$2 Billion to Renovate 100 Police Stations

first_imgStory Highlights One hundred police stations are to be renovated at a cost of $2 billion under a two-year rehabilitation project being funded by the National Housing Trust (NHT).This was disclosed by Prime Minister, the Most Hon. Andrew Holness, during his contribution to the 2019/20 Budget Debate in the House of Representatives on March 19.He pointed out that the NHT, for which he has portfolio responsibility, will partner with the Ministry of National Security and Jamaica Constabulary Force (JCF) in executing the engagement.Mr. Holness said work on the first 11 stations is slated to commence in the 2019/20 fiscal year, and would cost approximately $1.2 billion.Among the stations are Port Antonio and Buff Bay in Portland, and the Mobile Reserve Barracks in St. Andrew, where work is already in progress.The sums earmarked to continue work at these facilities in the upcoming year are Port Antonio – $125 million, Buff Bay – $95 million, and Mobile Reserve – $89 million.The other shortlisted stations are Port Maria, St. Mary ($250 million); Savanna-la-Mar ($165 million), Little London and Frome ($60 million each) – Westmoreland; Anchovy, St. James and Lacovia, St. Elizabeth ($60 million each); Olympic Gardens ($114 million); and Spanish Town, St. Catherine ($120 million).He pointed out that based on discussions with the Ministry, it was decided that the earmarked funds could be more effectively utilised to rectify deficiencies identified at the stations.The Prime Minister said it was also determined that the undertaking would have a greater impact on communities with a higher concentration of NHT contributors, with a focus on the larger police stations.“We need to demonstrate the value we place on the service given by our security forces, and also the security of our people. One way of doing so is improving the conditions under which they work,” Mr. Holness said. He pointed out that the NHT, for which he has portfolio responsibility, will partner with the Ministry of National Security and Jamaica Constabulary Force (JCF) in executing the engagement. One hundred police stations are to be renovated at a cost of $2 billion under a two-year rehabilitation project being funded by the National Housing Trust (NHT). This was disclosed by Prime Minister, the Most Hon. Andrew Holness, during his contribution to the 2019/20 Budget Debate in the House of Representatives on March 19.last_img read more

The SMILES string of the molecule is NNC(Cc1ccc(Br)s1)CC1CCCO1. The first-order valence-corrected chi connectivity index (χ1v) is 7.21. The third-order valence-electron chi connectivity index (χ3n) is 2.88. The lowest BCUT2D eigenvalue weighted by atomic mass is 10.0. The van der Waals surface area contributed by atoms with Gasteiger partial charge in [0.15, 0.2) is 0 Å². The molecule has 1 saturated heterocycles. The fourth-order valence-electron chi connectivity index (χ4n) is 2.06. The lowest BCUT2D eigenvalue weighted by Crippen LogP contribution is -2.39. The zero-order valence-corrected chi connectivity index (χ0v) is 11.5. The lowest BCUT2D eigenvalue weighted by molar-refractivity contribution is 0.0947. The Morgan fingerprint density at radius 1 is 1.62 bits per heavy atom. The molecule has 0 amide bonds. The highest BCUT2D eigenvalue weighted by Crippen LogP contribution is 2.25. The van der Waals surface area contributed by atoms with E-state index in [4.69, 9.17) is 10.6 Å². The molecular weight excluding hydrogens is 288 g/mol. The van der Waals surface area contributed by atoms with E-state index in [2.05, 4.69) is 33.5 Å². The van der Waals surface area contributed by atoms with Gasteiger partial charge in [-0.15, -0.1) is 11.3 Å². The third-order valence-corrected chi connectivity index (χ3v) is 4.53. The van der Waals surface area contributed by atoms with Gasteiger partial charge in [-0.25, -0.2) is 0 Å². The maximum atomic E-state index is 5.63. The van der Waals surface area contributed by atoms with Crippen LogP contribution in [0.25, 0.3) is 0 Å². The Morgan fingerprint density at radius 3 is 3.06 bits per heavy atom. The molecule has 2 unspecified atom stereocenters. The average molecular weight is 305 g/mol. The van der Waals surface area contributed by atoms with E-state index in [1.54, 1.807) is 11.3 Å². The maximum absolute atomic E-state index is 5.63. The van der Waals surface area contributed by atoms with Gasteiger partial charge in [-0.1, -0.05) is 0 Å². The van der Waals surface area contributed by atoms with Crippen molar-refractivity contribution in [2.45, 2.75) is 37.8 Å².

admin October 24, 2019 adurdd Leave a Comment

Read More

Eddie Redmayne joins Fantastic Beasts stars on Toronto red carpet

first_imgWhere can you find fantastic beasts?Yonge-Dundas Square isn’t a bad place to start.The bustling intersection was HQ for all things magical on Tuesday night as fans lined up in the rain to catch a glimpse of the stars of the new film from the imagination of J.K. Rowling. It opens Nov. 18. Advertisement Fantastic Beasts and Where to Find Them is part of Harry Potter history, though only tangentially.The script was inspired by a Hogwarts textbook, with the film taking place in New York City, circa 1926. Advertisement Oscar winner Eddie Redmayne plays the protagonist, and greeted screaming Toronto fans on the red carpet.His character is Magizoologist Newt Scamander, who collects — and then loses — his magical beasts who are normally safeguarded in his leather briefcase. LEAVE A REPLY Cancel replyLog in to leave a comment center_img Facebook Login/Register With: Advertisement Twitterlast_img read more